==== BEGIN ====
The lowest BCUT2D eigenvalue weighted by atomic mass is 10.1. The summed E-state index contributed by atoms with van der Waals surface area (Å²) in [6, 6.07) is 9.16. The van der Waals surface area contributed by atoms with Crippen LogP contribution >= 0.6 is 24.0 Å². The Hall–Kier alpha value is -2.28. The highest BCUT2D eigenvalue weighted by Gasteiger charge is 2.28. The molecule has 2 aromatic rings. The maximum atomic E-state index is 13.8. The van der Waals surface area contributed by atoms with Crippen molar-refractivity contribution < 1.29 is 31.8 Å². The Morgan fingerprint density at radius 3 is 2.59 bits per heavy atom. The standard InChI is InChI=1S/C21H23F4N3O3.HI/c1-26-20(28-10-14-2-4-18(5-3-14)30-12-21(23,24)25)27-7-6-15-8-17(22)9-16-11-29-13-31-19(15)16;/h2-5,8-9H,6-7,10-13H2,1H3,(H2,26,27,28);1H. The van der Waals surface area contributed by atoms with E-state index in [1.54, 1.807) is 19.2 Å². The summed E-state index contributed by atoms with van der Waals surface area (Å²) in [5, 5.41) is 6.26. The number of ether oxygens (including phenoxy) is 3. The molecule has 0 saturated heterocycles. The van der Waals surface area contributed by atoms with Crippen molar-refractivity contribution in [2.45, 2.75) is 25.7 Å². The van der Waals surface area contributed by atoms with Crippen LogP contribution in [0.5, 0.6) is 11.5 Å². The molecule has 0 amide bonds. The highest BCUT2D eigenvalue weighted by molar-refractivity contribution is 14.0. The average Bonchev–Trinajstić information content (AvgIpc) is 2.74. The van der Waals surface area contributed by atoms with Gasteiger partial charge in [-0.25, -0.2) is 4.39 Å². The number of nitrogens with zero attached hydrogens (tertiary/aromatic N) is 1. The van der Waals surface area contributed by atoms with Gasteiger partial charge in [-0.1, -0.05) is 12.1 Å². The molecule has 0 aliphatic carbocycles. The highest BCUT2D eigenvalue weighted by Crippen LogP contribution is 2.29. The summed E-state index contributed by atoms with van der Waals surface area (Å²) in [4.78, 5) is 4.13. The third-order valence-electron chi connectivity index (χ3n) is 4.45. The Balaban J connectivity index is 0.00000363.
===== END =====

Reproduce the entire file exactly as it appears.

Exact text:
The lowest BCUT2D eigenvalue weighted by atomic mass is 10.1. The summed E-state index contributed by atoms with van der Waals surface area (Å²) in [6, 6.07) is 9.16. The van der Waals surface area contributed by atoms with Crippen LogP contribution >= 0.6 is 24.0 Å². The Hall–Kier alpha value is -2.28. The highest BCUT2D eigenvalue weighted by Gasteiger charge is 2.28. The molecule has 2 aromatic rings. The maximum atomic E-state index is 13.8. The van der Waals surface area contributed by atoms with Crippen molar-refractivity contribution < 1.29 is 31.8 Å². The Morgan fingerprint density at radius 3 is 2.59 bits per heavy atom. The standard InChI is InChI=1S/C21H23F4N3O3.HI/c1-26-20(28-10-14-2-4-18(5-3-14)30-12-21(23,24)25)27-7-6-15-8-17(22)9-16-11-29-13-31-19(15)16;/h2-5,8-9H,6-7,10-13H2,1H3,(H2,26,27,28);1H. The van der Waals surface area contributed by atoms with E-state index in [1.54, 1.807) is 19.2 Å². The summed E-state index contributed by atoms with van der Waals surface area (Å²) in [5, 5.41) is 6.26. The number of ether oxygens (including phenoxy) is 3. The molecule has 0 saturated heterocycles. The van der Waals surface area contributed by atoms with Crippen molar-refractivity contribution in [2.45, 2.75) is 25.7 Å². The van der Waals surface area contributed by atoms with Crippen LogP contribution in [0.5, 0.6) is 11.5 Å². The molecule has 0 amide bonds. The highest BCUT2D eigenvalue weighted by molar-refractivity contribution is 14.0. The average Bonchev–Trinajstić information content (AvgIpc) is 2.74. The van der Waals surface area contributed by atoms with Gasteiger partial charge in [-0.25, -0.2) is 4.39 Å². The number of nitrogens with zero attached hydrogens (tertiary/aromatic N) is 1. The van der Waals surface area contributed by atoms with Gasteiger partial charge in [-0.1, -0.05) is 12.1 Å². The molecule has 0 aliphatic carbocycles. The highest BCUT2D eigenvalue weighted by Crippen LogP contribution is 2.29. The summed E-state index contributed by atoms with van der Waals surface area (Å²) in [4.78, 5) is 4.13. The third-order valence-electron chi connectivity index (χ3n) is 4.45. The Balaban J connectivity index is 0.00000363.